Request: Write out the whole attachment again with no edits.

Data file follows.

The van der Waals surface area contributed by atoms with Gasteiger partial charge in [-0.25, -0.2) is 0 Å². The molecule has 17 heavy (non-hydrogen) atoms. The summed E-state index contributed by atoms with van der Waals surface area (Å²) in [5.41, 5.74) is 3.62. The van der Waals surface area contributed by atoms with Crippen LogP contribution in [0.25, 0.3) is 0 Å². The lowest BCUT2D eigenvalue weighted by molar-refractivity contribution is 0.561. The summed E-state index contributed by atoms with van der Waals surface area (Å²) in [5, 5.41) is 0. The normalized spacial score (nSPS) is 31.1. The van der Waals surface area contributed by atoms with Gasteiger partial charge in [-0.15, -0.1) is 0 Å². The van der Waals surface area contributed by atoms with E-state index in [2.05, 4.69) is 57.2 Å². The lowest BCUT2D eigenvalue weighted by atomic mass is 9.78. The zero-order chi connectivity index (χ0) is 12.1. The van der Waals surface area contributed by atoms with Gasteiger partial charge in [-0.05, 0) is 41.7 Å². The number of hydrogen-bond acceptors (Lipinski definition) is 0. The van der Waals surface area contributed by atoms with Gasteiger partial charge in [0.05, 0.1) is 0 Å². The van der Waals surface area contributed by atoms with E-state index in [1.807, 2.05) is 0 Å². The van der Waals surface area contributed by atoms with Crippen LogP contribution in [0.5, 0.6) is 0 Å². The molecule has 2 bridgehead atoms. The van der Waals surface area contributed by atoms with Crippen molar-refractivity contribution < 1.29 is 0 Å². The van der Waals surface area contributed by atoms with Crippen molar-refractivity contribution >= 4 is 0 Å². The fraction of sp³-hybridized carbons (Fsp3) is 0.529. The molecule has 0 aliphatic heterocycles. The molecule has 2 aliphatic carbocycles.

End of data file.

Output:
The van der Waals surface area contributed by atoms with Gasteiger partial charge in [-0.25, -0.2) is 0 Å². The molecule has 17 heavy (non-hydrogen) atoms. The summed E-state index contributed by atoms with van der Waals surface area (Å²) in [5.41, 5.74) is 3.62. The van der Waals surface area contributed by atoms with Crippen LogP contribution in [0.25, 0.3) is 0 Å². The lowest BCUT2D eigenvalue weighted by molar-refractivity contribution is 0.561. The summed E-state index contributed by atoms with van der Waals surface area (Å²) in [5, 5.41) is 0. The normalized spacial score (nSPS) is 31.1. The van der Waals surface area contributed by atoms with Gasteiger partial charge in [-0.15, -0.1) is 0 Å². The van der Waals surface area contributed by atoms with E-state index in [2.05, 4.69) is 57.2 Å². The lowest BCUT2D eigenvalue weighted by atomic mass is 9.78. The zero-order chi connectivity index (χ0) is 12.1. The van der Waals surface area contributed by atoms with Gasteiger partial charge in [-0.05, 0) is 41.7 Å². The number of hydrogen-bond acceptors (Lipinski definition) is 0. The van der Waals surface area contributed by atoms with Gasteiger partial charge in [0.05, 0.1) is 0 Å². The van der Waals surface area contributed by atoms with E-state index in [1.807, 2.05) is 0 Å². The van der Waals surface area contributed by atoms with Crippen LogP contribution in [0.5, 0.6) is 0 Å². The molecule has 2 bridgehead atoms. The van der Waals surface area contributed by atoms with Crippen molar-refractivity contribution < 1.29 is 0 Å². The van der Waals surface area contributed by atoms with Crippen molar-refractivity contribution >= 4 is 0 Å². The fraction of sp³-hybridized carbons (Fsp3) is 0.529. The molecule has 0 aliphatic heterocycles. The molecule has 2 aliphatic carbocycles.